In geodesy and geophysics, the **Bouguer anomaly** (named after Pierre Bouguer) is a gravity anomaly, corrected for the height at which it is measured and the attraction of terrain.^{[1]} The height correction alone gives a free-air gravity anomaly.

## Anomaly

The Bouguer anomaly is related to the observed gravity as follows:

Here,

- is the Bouguer anomaly;
- is the observed gravity;
- is the correction for latitude (because the Earth is not a perfect sphere);
- is the free-air correction;
- is the Bouguer correction which allows for the gravitational attraction of rocks between the measurement point and sea level
*;* - is the free-air gravity anomaly.
- is a terrain correction which allows for deviations of the surface from an infinite horizontal plane

A Bouguer reduction is called *simple* or *incomplete* if the terrain is approximated by an infinite flat plate called the *Bouguer plate*. A *refined* or *complete* Bouguer reduction removes the effects of terrain precisely. The difference between the two, the differential gravitational effect of the unevenness of the terrain, is called the *terrain effect*. It is always negative.^{[2]}

## Simple reduction

The gravitational acceleration outside a Bouguer plate is perpendicular to the plate and towards it, with magnitude *2πG* times the mass per unit area, where is the gravitational constant. It is independent of the distance to the plate (as can be proven most simply with Gauss's law for gravity, but can also be proven directly with Newton's law of gravity). The value of is 6.67 × 10^{−11} N m^{2} kg^{−2}, so is 4.191 × 10^{−10} N m^{2} kg^{−2} times the mass per unit area. Using 1 Gal = 0.01 m s^{−2} (1 cm s^{−2}) we get 4.191 × 10^{−5} mGal m^{2} kg^{−1} times the mass per unit area. For mean rock density (2.67 g cm^{−3}) this gives 0.1119 mGal m^{−1}.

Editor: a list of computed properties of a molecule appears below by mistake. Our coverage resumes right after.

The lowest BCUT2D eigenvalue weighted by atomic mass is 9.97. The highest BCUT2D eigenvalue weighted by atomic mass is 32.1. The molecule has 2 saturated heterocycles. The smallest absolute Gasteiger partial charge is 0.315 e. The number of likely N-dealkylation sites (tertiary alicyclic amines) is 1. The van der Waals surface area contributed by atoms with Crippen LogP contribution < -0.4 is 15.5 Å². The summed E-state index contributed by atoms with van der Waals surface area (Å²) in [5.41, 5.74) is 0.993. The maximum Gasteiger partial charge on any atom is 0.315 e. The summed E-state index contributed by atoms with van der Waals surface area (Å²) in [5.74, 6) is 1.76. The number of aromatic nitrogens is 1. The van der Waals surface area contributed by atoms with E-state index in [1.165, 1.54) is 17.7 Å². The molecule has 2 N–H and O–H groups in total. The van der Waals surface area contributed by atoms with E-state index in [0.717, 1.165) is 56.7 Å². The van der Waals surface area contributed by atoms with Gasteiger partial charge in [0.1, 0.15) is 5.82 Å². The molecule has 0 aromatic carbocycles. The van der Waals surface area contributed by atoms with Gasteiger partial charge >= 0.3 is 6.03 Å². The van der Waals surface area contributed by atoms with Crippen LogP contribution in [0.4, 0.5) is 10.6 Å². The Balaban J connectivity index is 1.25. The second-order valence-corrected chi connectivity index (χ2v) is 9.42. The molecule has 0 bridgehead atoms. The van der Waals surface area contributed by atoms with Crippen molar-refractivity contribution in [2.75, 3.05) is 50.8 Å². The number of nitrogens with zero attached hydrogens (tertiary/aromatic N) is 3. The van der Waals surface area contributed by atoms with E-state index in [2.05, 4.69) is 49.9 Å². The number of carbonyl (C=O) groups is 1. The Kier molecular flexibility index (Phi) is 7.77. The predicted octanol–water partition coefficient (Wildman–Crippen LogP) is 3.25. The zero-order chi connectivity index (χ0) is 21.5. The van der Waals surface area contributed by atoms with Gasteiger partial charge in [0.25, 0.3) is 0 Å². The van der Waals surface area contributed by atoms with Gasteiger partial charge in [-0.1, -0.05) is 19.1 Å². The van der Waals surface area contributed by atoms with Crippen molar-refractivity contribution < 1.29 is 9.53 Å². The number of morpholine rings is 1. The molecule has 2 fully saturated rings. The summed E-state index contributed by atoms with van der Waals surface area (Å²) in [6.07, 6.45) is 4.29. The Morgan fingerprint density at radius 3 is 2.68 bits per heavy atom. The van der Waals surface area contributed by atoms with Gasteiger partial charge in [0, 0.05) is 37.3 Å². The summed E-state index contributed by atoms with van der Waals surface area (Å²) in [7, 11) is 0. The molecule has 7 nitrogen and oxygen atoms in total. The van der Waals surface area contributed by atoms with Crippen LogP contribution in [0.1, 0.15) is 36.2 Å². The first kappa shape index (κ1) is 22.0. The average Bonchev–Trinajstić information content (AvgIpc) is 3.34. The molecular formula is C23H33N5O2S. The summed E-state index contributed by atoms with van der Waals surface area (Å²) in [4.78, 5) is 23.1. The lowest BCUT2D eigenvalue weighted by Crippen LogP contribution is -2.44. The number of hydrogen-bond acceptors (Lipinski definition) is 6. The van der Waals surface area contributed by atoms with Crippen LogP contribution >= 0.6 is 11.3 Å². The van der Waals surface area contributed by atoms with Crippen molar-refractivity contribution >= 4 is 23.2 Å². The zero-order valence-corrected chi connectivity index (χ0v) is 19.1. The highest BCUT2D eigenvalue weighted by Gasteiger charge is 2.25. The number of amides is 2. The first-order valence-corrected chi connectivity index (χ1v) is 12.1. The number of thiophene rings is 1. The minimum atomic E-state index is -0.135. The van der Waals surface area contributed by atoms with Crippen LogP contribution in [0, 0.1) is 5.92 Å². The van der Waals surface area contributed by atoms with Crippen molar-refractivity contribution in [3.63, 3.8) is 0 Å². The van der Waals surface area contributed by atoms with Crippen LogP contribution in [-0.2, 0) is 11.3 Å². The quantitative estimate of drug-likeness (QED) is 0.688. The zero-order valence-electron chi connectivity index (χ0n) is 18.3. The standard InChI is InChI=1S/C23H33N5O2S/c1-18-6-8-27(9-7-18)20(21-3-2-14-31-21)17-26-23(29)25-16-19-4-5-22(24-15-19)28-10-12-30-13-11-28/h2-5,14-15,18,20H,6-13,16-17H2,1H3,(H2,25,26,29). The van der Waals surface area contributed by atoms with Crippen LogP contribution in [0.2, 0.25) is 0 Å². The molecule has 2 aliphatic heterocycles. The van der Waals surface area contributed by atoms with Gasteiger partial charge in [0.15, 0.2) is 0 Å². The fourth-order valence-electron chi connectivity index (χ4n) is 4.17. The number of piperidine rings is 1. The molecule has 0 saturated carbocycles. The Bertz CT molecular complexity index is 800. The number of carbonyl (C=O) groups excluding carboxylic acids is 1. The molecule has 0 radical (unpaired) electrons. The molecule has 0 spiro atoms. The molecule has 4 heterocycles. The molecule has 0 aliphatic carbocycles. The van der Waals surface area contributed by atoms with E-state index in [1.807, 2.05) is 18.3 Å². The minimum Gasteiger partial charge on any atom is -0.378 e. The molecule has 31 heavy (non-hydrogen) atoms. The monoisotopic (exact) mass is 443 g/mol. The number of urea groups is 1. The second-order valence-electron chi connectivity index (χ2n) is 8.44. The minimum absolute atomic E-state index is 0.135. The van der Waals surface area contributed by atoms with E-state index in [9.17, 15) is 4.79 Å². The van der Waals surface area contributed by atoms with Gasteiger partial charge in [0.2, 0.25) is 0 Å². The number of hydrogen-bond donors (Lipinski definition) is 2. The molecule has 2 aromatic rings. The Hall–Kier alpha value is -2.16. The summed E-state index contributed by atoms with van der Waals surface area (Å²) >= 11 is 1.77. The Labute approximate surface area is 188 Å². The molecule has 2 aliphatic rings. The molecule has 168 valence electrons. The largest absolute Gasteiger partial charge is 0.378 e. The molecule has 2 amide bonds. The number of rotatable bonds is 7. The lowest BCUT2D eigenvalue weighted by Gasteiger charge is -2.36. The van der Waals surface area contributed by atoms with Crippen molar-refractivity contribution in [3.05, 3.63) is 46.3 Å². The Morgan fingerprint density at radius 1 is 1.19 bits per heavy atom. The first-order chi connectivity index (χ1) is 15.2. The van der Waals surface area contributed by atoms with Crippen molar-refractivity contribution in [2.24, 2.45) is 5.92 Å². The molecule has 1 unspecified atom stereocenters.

The Bouguer reduction for a Bouguer plate of thickness is

where is the density of the material and is the constant of gravitation.^{[2]} On Earth the effect on gravity of elevation is 0.3086 mGal m^{−1} decrease when going up, minus the gravity of the Bouguer plate, giving the *Bouguer gradient* of 0.1967 mGal m^{−1}.

More generally, for a mass distribution with the density depending on one Cartesian coordinate *z* only, gravity for any *z* is 2π*G* times the difference in mass per unit area on either side of this *z* value. A combination of two parallel infinite if equal mass per unit area plates does not produce any gravity between them.

## See also

## Notes

**^**"Introduction to Potential Fields: Gravity" (PDF).*U.S. Geological Survey Fact Sheets*. FS–239–95. 1997. Retrieved 30 May 2019.- ^
^{a}^{b}Hofmann-Wellenhof & Moritz 2006, Section 3.4

## References

- Lowrie, William (2004).
*Fundamentals of Geophysics*. Cambridge University Press. ISBN 0-521-46164-2. - Hofmann-Wellenhof, Bernard; Moritz, Helmut (2006).
*Physical Geodesy*(2nd. ed.). Springer. ISBN 978-3-211-33544-4.

## External links

- Bouguer anomalies of Belgium. The blue regions are related to deficit masses in the subsurface
- Bouguer gravity anomaly grid for the conterminous US by the [United States Geological Survey].
- Bouguer anomaly map of Grahamland F.J. Davy (et al.), British Antarctic Survey, BAS Bulletins 1963-1988
- Bouguer anomaly map depicting south-eastern Uruguay's Merín Lagoon anomaly (amplitude greater than +100 mGal), and detail of site.
- List of Magnetic and Gravity Maps by State by the [United States Geological Survey].